Needless to say, smoking is even more dangerous if you have APS because it causes cardiovascular disease. Smoking accelerates the hardening and narrowing of your arteries which means that you are two to four times more likely to develop a blood clot.
Blood clots in the heart (coronary thrombosis) can lead to a heart attack and around 30% are caused by smoking, while blood clots in the brain can lead to strokes. Smokers tend to develop coronary thrombosis ten years earlier than non-smokers.
By stopping smoking, you are removing another risk factor for the possibility of developing a blood clot.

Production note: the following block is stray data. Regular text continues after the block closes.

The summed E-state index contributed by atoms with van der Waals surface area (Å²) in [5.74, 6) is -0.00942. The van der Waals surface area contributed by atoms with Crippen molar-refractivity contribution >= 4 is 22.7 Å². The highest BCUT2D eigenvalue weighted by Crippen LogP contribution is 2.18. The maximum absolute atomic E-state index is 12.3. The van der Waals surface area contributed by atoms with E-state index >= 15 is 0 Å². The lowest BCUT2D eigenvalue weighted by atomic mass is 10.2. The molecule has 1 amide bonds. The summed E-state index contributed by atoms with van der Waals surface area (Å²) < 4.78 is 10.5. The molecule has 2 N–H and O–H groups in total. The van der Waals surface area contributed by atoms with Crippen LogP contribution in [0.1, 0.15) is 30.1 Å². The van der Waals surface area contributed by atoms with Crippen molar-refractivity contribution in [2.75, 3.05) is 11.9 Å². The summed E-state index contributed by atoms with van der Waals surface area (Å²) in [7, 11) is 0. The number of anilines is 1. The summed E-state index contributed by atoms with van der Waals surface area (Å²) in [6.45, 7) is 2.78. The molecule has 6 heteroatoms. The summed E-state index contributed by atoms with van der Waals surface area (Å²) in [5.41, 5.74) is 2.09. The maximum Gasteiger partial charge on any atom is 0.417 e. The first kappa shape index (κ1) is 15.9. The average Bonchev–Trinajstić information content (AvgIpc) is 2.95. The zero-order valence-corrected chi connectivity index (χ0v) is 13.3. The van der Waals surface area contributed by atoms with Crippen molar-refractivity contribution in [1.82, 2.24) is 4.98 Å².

It is also important to note that, if you are taking warfarin, toxins from cigarettes and tobacco can cause your liver to work overtime to try to remove them and, in turn, this absorbs more of your warfarin (since this is processed by your liver) and therefore can result in a lower INR. So when you do decide to stop, it is important to monitor your INR for the first few weeks of smoking cessation.
If you need help with quitting smoking, the NHS provide many resources with their online Better Health service.